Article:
Ejector and Extractor
The AK uses a fixed ejector attached to the inside of the receiver, which runs in a slot in the bolt carrier. When the cartridge case head strikes the ejector, it pivots about the extractor and flies out of the weapon.
The AR-15 uses a plunger-type ejector that the cartridge case forces into the face of the bolt when seated in the chamber. As the cartridge is extracted from the chamber, the ejector is allowed to move forward, gradually tilting the casing to the right. When the front of the cartridge clears the chamber, the spent round is ejected.
The 5.56mm cartridge operates significantly higher than the 7.62x39mm — 55–62,000 psi vs. approx. 45,000. As a result, the bolt must withstand these increased pressures to ensure reliable, safe operation.
Many AR-15 manufacturers choose steel alloys such as 9310 and Carpenter 158 steel for the bolt, which are strong and tough. AISI 8620 is standard for the bolt carrier. These alloys are widely used in the manufacturing industries.
You’ll also often see companies manufacturing parts and assemblies for rifles advertise shot peening, high-pressure testing, and magnetic particle inspection.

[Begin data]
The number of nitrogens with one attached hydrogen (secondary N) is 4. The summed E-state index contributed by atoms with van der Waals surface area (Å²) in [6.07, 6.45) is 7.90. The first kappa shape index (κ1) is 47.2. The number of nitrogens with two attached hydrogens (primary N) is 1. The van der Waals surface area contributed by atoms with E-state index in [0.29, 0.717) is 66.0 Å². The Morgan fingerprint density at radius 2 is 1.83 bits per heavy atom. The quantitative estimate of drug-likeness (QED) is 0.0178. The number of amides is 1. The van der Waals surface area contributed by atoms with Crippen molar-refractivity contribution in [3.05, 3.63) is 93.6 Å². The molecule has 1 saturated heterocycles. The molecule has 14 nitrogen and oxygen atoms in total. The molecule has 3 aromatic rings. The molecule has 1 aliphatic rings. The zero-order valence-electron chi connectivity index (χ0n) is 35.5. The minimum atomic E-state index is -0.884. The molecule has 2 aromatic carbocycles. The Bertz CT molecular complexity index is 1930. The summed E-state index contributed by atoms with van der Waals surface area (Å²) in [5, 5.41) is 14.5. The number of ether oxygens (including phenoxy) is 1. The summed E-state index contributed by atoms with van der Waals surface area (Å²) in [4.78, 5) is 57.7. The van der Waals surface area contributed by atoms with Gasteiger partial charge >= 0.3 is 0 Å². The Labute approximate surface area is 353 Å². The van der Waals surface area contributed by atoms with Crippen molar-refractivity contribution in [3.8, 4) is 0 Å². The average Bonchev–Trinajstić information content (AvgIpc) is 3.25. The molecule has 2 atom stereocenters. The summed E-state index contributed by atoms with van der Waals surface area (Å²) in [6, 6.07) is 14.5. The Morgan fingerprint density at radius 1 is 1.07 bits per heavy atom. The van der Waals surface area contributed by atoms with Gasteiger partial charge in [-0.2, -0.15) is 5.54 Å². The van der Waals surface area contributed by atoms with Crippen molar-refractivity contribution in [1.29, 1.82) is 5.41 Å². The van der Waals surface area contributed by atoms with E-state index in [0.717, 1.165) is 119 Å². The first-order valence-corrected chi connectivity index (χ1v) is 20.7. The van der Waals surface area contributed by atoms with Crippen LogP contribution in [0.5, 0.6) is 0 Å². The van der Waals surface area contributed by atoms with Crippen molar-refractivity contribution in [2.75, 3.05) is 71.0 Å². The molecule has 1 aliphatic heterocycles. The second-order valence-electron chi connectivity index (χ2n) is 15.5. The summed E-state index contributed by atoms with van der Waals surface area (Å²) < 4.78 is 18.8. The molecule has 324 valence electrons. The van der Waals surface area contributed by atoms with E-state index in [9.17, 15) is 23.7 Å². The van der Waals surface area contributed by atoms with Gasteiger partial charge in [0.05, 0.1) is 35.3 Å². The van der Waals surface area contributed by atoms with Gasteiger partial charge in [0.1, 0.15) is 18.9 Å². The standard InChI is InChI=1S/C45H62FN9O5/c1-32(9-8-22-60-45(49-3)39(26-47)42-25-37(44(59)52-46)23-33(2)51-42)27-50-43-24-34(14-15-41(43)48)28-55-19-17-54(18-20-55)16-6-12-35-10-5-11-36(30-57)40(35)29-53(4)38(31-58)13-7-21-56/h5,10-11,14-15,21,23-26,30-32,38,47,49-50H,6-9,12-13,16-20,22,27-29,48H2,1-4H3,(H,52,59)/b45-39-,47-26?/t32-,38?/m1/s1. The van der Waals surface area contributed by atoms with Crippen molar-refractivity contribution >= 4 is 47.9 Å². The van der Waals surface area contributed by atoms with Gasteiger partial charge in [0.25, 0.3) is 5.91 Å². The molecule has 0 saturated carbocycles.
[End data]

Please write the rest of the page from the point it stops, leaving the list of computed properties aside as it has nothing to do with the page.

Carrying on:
● Shot peening
Shot peening relieves stress from steel by bombarding it with shot to induce plastic deformation and change the mechanical properties of the metal part. This process can extend the service life of the bolt.
● High-pressure testing
High-pressure testing is also called proof testing and involves firing a proof load using the company’s bolt carrier group. A proof load generates chamber pressures exceeding the standard for that cartridge. Exceeding the standard is intended to reveal any hidden flaws in the material, ensuring the shooter’s safety.
● Magnetic particle inspection
MPI is used to detect surface cracks and other flaws that may not be visible. The manufacturer passes the bolt carrier group through a magnetic field and applies iron powder or other ferrous particles to the surface of the bolt carrier group. These particles are suspended in water or oil and cover the entirety of metal they are testing. The ferrous particles cause magnetic flux leakage and reveal cracks under UV light that are normally hidden to the human eye.
The 5.56mm cartridge is not the only caliber option available for AR-15-platform weapons. For those who want more punch from their AR-15 build, consider the 7.62x39mm Soviet cartridge. This round delivers more kinetic energy and mass to the target, albeit at a lower velocity and more recoil. Take advantage of this classic Soviet caliber in an AR-15 for the ultimate combination.
The bolt carrier group is one of the most critical assemblies of your rifle, after the barrel. While most manufacturers focus on delivering a product that adheres to military specifications, some go a step further.